In 1899, they built their home on Hanalei Bay. Albert and Emma named their Hanalei home after Emma’s namesake, Kauikeōlani, which means “place in the skies (of) heaven.” (The house is also referenced as the Albert Spencer Wilcox Beach House – it’s on the State and National Register of Historic Places.)
It is the earliest known beach house to be constructed on Hanalei Bay. In the early twentieth century, other substantial beach houses were constructed by Mabel Wilcox, Dr. Harl, the Baldwins, Fayes, Sloggetts and Sanborns.
Kauikeōlani sits on a large landscaped lawn of land on the mauka (mountain) side of Weke Road; it has two inland fish ponds.
The deaths of five of her siblings at early ages greatly influenced Emma’s concern for the welfare of all native Hawaiians. Albert and Emma Wilcox purchased land and built a hospital in Honolulu; in 1909, the Kauikeōlani Children’s Hospital opened on Kuakini Street and was named in Emma’s honor (one of the few hospitals in the world at that time that was dedicated to treating children.)
“Nearly every child In Kauikeōlani hospital today is a charity ward. It is essentially a charity hospital. No babe in distress is turned from its door. If the parents can afford it, they must pay, but lack of fund keeps no baby away.”
“So good are the environments, the care and the treatment given, that many wealthy parents send their ailing children to private wards in this hospital. … Although all nationalities are welcome at Kauikeōlani … the Hawaiian and part-Hawaiian children predominate.” (Honolulu Star-Bulletin, May 30, 1916)
In 1978, Kauikeōlani Children’s Hospital merged with Kapiʻolani Hospital and relocated to become Kapiʻolani Medical Center for Women and Children. (Queen Kapiʻolani founded the Kapiʻolani Maternity Home in 1890.)
(The Rehabilitation Hospital of the Pacific (which first started as a department of the Kauikeolani Children’s Hospital) is now on the grounds of the former Kauikeolani Children’s Hospital.)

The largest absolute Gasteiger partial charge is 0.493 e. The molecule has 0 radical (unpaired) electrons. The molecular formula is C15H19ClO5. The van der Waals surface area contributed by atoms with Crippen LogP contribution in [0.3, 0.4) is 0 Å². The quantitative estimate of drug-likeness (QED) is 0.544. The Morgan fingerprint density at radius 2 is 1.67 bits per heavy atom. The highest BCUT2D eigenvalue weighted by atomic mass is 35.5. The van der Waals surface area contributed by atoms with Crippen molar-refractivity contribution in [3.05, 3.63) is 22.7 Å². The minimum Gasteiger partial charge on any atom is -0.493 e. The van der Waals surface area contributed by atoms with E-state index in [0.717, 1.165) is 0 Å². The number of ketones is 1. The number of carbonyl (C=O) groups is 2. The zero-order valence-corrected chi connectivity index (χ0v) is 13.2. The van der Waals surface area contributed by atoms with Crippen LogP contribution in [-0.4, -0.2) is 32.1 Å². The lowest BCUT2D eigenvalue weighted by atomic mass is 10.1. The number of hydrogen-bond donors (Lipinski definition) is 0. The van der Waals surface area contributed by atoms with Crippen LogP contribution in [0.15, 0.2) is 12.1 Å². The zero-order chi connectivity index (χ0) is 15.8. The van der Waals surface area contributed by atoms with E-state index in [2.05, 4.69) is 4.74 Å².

Kapiʻolani Medical Center for Women & Children is Hawai‘i’s only maternity, newborn and pediatric specialty hospital; it’s in a $30-million fundraising program for its first phase to renovate and expand its facility.
This was not the only medical facility the Wilcox family founded. Son Samuel Mahelona died of tuberculosis at a young age. As a memorial to his son, in 1917, Wilcox (with others from the Wilcox family) provided land and funds for the Samuel Mahelona Memorial Hospital at Kapaʻa, Kauaʻi, for the treatment of tuberculosis (one of the first hospitals on Kauaʻi.)
Over the years, the hospital was enlarged to accommodate increasing numbers of patients and services. When antibiotics established the cure of tuberculosis, in the early-1950s and 60s, the facility began focusing on long term care needs and began admitting patients with acute mental illness. It provides 24-hour Emergency Services, Imaging (Digital Xray), Rehabilitation Therapies (Occupational, Physical, Respiratory and Recreational,) Skilled Nursing, Intermediate, Long Term and Acute Care.
The image shows Emma Kauikeolani Wilcox (1920.) In addition, I have added other images in a folder of like name in the Photos section on my Facebook and Google+ pages.